University of Vermont

Ceremonial Events - Commencement

Commencement Speaker

Commencement 2007 Speaker and Honorary Degree Recipient

The Honorable John R. Lewis to Deliver 2007 Commencement Address

The Honorable John R. Lewis, a Georgia congressman since 1986 and a longtime passionate advocate for civil rights, will deliver the commencement address and receive an honorary degree from the University of Vermont at the 203rd commencement ceremony on May 20.

John R. Lewis has been called the “conscience of the U.S. Congress” by Speaker of the House Nancy Pelosi. He has been a strong voice for civil rights throughout his life and helped to lead many of the seminal protests of the movement in the 1960s. At the age of 23, Lewis was an architect of and a keynote speaker at the historic March on Washington in 1963. His work as chair of the Student Nonviolent Coordinating Committee during that era helped to inspire student activism nationwide, including a 1964 visit to UVM where he participated in the “Pride and Prejudice” Vermont Conference.

That John Lewis, one of the major leaders of the Civil Rights Movement, survived repeated, brutal attacks by police and troopers – and more than 40 arrests for his activism – is remarkable, but it is not the salient fact of his life. His commitment to non-violence was and continues to be the courageous touchstone of his life. The now nine-term Congressman Lewis (D-Georgia) is held in high esteem by politicians on both sides of the aisle for his ethical standards and moral principles. The man whom Speaker of the House Nancy Pelosi (D-California) has called “the conscience of the U.S. Congress” and Senator John McCain (R-Arizona) has lauded for his courage, earned his status the hard way.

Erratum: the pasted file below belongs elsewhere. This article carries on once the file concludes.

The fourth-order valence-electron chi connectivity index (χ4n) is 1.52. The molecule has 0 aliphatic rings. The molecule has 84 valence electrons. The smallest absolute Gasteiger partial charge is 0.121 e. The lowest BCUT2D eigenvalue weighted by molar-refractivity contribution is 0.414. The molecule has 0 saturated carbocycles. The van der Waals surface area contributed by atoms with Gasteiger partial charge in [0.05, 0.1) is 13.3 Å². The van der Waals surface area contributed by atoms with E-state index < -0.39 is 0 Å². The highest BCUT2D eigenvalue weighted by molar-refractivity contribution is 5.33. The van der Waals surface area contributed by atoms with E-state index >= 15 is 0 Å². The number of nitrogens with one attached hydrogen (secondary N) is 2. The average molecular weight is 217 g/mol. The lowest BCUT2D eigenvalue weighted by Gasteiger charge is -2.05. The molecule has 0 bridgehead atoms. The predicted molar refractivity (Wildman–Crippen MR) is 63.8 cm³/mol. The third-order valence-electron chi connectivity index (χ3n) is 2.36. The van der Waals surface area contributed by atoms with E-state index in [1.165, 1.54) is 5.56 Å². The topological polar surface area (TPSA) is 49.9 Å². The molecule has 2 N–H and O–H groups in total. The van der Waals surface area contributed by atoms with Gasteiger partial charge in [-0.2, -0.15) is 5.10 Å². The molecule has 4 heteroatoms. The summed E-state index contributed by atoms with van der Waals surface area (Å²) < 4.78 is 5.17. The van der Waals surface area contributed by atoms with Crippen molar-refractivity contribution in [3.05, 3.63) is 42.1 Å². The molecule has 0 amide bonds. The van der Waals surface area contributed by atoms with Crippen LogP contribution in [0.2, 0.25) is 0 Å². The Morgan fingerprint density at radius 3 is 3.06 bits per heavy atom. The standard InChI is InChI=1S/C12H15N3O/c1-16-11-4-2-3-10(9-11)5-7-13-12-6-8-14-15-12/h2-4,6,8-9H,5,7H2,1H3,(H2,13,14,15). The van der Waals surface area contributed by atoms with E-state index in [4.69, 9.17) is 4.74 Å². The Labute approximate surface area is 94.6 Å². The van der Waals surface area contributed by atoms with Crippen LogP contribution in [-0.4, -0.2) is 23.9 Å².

Lewis, the son of sharecroppers, grew up on his family’s farm near Troy, Alabama. His was a segregated life, but his birth timing – 1940 – proved serendipitous for a coming-of-age epic. Inspired by the Montgomery Bus Boycott and by Rev. Martin Luther King Jr., he committed himself early to activism and to King’s doctrine of non-violence.

As a student at Fisk University, where he earned a degree in religion and philosophy, Lewis organized sit-ins at segregated lunch counters. In 1961, he risked his life in the Freedom Rides and helped form the Student Nonviolent Coordinating Committee, an effort he would later lead as chairman. At the age of 23, Lewis was an architect of and a keynote speaker at the historic March on Washington in August 1963.

Two years later, on March 7, 1965, Lewis and Hosea Williams led more than 600 marchers across the Edmund Pettus Bridge in Selma, Alabama, on their way to Montgomery. On the other side of the bridge lawmen were waiting and brutally attacked the peaceful demonstrators including Lewis, whose skull was fractured. The event became known as “Bloody Sunday.” The Selma to Montgomery marches marked a turning point in the Civil Rights Movement and ultimately resulted in the passing of the historic Voting Rights Act of 1965.

Lewis later became director of the Voter Education Project, and during his leadership, VEP added nearly four million minorities to the rolls. In 1977, President Jimmy Carter appointed him director of ACTION, the federal volunteer agency. Following service on the Atlanta City Council, he was elected to Congress in 1986, representing Atlanta and nearby areas. In November 2006, Esquire Magazine named him “one of the Nine Pillars of Congress,” describing him as “a beacon of probity in the House.”

Among his numerous awards, Lewis received the Martin Luther King Jr. Non-Violence Peace Prize and the John F. Kennedy Profile in Courage Award for lifetime achievement. His autobiography, written with Michael D’Orso, Walking With the Wind: A Memoir of the Movement, was published in 1998.

At the groundbreaking of the King memorial on the National Mall last November, Lewis said of King: “He inspired us to get in trouble, but it was good trouble, necessary trouble.” The King monument, he said, reminds us “that it is better to love and not to hate; it is better to reconcile and not divide; it is better to build and not tear down.”

 

Last modified May 18 2007 03:14 PM

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